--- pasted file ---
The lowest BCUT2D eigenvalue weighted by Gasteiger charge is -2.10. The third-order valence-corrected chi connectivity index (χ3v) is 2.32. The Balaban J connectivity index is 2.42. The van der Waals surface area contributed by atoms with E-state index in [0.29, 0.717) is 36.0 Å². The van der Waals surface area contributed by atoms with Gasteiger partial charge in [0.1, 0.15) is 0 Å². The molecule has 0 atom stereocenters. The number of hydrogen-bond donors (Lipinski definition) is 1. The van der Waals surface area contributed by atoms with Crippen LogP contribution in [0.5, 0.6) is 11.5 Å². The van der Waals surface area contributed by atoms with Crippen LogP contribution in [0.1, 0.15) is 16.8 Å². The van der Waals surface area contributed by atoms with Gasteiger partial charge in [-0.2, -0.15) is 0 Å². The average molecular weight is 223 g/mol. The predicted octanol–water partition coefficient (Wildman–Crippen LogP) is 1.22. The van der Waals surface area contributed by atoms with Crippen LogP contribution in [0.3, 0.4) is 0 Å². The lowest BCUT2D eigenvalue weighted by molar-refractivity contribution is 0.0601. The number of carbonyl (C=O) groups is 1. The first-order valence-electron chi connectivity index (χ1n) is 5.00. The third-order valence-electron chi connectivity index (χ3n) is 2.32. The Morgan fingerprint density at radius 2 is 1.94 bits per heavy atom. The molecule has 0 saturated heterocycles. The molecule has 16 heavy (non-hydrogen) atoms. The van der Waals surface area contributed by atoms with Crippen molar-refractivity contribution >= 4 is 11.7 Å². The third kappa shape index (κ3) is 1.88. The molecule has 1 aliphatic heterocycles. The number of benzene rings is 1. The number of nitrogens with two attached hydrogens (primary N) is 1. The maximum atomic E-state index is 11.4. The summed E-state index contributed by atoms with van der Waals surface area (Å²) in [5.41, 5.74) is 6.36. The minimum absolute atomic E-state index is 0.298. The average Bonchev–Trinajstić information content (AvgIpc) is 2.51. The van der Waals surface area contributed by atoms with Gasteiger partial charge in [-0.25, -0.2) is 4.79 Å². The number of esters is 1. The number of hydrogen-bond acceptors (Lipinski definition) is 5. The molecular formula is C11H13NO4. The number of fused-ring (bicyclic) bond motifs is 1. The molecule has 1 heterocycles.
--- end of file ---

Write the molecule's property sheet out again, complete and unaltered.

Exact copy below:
The lowest BCUT2D eigenvalue weighted by Gasteiger charge is -2.10. The third-order valence-corrected chi connectivity index (χ3v) is 2.32. The Balaban J connectivity index is 2.42. The van der Waals surface area contributed by atoms with E-state index in [0.29, 0.717) is 36.0 Å². The van der Waals surface area contributed by atoms with Gasteiger partial charge in [0.1, 0.15) is 0 Å². The molecule has 0 atom stereocenters. The number of hydrogen-bond donors (Lipinski definition) is 1. The van der Waals surface area contributed by atoms with Crippen LogP contribution in [0.5, 0.6) is 11.5 Å². The van der Waals surface area contributed by atoms with Crippen LogP contribution in [0.1, 0.15) is 16.8 Å². The van der Waals surface area contributed by atoms with Gasteiger partial charge in [-0.2, -0.15) is 0 Å². The average molecular weight is 223 g/mol. The predicted octanol–water partition coefficient (Wildman–Crippen LogP) is 1.22. The van der Waals surface area contributed by atoms with Crippen LogP contribution in [0.3, 0.4) is 0 Å². The lowest BCUT2D eigenvalue weighted by molar-refractivity contribution is 0.0601. The number of carbonyl (C=O) groups is 1. The first-order valence-electron chi connectivity index (χ1n) is 5.00. The third-order valence-electron chi connectivity index (χ3n) is 2.32. The Morgan fingerprint density at radius 2 is 1.94 bits per heavy atom. The molecule has 0 saturated heterocycles. The molecule has 16 heavy (non-hydrogen) atoms. The van der Waals surface area contributed by atoms with Crippen molar-refractivity contribution >= 4 is 11.7 Å². The third kappa shape index (κ3) is 1.88. The molecule has 1 aliphatic heterocycles. The number of benzene rings is 1. The number of nitrogens with two attached hydrogens (primary N) is 1. The maximum atomic E-state index is 11.4. The summed E-state index contributed by atoms with van der Waals surface area (Å²) in [5.41, 5.74) is 6.36. The minimum absolute atomic E-state index is 0.298. The average Bonchev–Trinajstić information content (AvgIpc) is 2.51. The van der Waals surface area contributed by atoms with Gasteiger partial charge in [-0.25, -0.2) is 4.79 Å². The number of esters is 1. The number of hydrogen-bond acceptors (Lipinski definition) is 5. The molecular formula is C11H13NO4. The number of fused-ring (bicyclic) bond motifs is 1. The molecule has 1 heterocycles.